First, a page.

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SVP Paul Savill shares why Lumen has the 'edge' in meeting the growing data needs of clients

By Paul Savill, Sr. VP of Enterprise Products

Application architecture has made huge strides over the last few years as a result of cloud environments, containerization, microservices and other IT innovations. Up until recently, most enterprise applications were centrally based. They didn’t have to engage with other pieces of data, with IoT devices, or with other applications in unison to achieve a function. But that’s no longer the case: in fact, four in five* global IT decision makers surveyed say that a centralized cloud model cannot support the demands of their current workloads or applications.

Take industrial robotics as an example: the connection between the controlling application and robots on the factory floor needs precise latency; those applications don't just talk to the robots. Those applications also need to store information in cloud locations for other parts of the business running in other areas of the world. There's also linkage back to the vendor who wants to proactively perform maintenance on the robots, monitor their condition and initiate repairs before breakdowns happen.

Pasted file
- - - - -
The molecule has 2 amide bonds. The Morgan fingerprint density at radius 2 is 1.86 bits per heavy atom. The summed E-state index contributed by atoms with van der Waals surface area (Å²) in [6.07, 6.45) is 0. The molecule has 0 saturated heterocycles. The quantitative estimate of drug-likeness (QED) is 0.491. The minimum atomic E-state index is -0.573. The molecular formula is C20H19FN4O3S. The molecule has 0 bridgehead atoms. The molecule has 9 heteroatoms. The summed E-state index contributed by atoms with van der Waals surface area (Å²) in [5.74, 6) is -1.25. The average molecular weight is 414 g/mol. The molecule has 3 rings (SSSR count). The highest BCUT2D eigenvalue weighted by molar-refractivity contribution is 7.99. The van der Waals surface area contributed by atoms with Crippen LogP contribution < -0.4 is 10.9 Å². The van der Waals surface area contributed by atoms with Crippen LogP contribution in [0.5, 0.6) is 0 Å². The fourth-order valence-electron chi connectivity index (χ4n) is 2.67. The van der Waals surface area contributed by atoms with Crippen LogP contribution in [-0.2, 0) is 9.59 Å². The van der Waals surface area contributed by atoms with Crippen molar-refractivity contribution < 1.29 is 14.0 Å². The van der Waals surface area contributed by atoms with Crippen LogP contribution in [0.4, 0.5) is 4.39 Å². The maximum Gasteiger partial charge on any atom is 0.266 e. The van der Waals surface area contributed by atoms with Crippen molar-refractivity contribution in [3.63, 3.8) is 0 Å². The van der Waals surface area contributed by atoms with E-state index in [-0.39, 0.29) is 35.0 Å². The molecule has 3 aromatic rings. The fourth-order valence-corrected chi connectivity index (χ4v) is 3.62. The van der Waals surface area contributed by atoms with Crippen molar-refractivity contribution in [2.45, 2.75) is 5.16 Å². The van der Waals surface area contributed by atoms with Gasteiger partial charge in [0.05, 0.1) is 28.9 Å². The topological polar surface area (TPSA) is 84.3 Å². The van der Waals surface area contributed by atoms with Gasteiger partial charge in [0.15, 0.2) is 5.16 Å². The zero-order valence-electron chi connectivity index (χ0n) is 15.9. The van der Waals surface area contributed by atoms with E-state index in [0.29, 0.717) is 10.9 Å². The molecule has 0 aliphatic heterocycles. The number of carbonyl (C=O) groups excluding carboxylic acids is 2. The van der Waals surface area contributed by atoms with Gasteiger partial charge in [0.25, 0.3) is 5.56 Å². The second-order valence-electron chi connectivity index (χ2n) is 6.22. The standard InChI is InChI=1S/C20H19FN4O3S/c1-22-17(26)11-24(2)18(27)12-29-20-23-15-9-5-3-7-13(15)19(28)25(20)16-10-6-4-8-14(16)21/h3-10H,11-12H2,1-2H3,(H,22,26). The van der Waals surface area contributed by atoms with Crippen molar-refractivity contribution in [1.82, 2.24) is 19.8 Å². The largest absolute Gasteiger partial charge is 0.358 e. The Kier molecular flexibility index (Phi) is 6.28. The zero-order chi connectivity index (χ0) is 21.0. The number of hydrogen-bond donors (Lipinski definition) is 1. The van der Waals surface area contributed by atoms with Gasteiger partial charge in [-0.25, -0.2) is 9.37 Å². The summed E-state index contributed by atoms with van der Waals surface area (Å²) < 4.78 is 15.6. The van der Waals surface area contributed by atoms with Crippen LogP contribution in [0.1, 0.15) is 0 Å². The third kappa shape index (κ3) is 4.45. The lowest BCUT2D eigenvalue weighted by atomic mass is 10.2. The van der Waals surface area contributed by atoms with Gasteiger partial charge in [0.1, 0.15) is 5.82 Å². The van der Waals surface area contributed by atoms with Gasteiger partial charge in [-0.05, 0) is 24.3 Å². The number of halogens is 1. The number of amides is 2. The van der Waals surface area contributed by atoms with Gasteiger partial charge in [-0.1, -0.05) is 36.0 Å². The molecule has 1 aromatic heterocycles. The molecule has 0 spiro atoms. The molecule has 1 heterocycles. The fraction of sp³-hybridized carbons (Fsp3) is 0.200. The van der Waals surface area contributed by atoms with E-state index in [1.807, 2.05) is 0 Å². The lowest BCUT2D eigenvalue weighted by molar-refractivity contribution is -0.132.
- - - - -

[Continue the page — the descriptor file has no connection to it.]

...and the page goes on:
Orchestration ties applications together with other applications, with the data that's being moved and with the compute, storage and network infrastructure. Orchestration technology is evolving rapidly, and that’s a big part of what the Lumen™ Platform aims to deliver. Our goal is to connect application and data orchestration with network orchestration using an API approach. Software-defined networking (SDN) enables the orchestration layer to issue calls to the network, turning up new connections on the fly to wherever that data needs to go, and then turning the connection back down again once that data gets there. That saves money, makes the process more efficient and enables a lot more flexibility.

The Growth of Edge Compute

I recently read that two percent of enterprises have an edge compute solution deployed in some form, but within three years, 50 percent will deploy edge compute solutions. That correlates with the growth of IoT applications which benefit from low-latency edge compute.

In addition, many customers need to reduce their rapidly growing technology footprints on-premises. We have customers in retail who are doubling their compute every year, and they’re running out of space. They don’t want to turn a store or a restaurant into a datacenter. Localized edge compute especially makes sense when you have multiple stores concentrated across many different metro areas, and you need to send technicians to change hardware or fix things from time to time.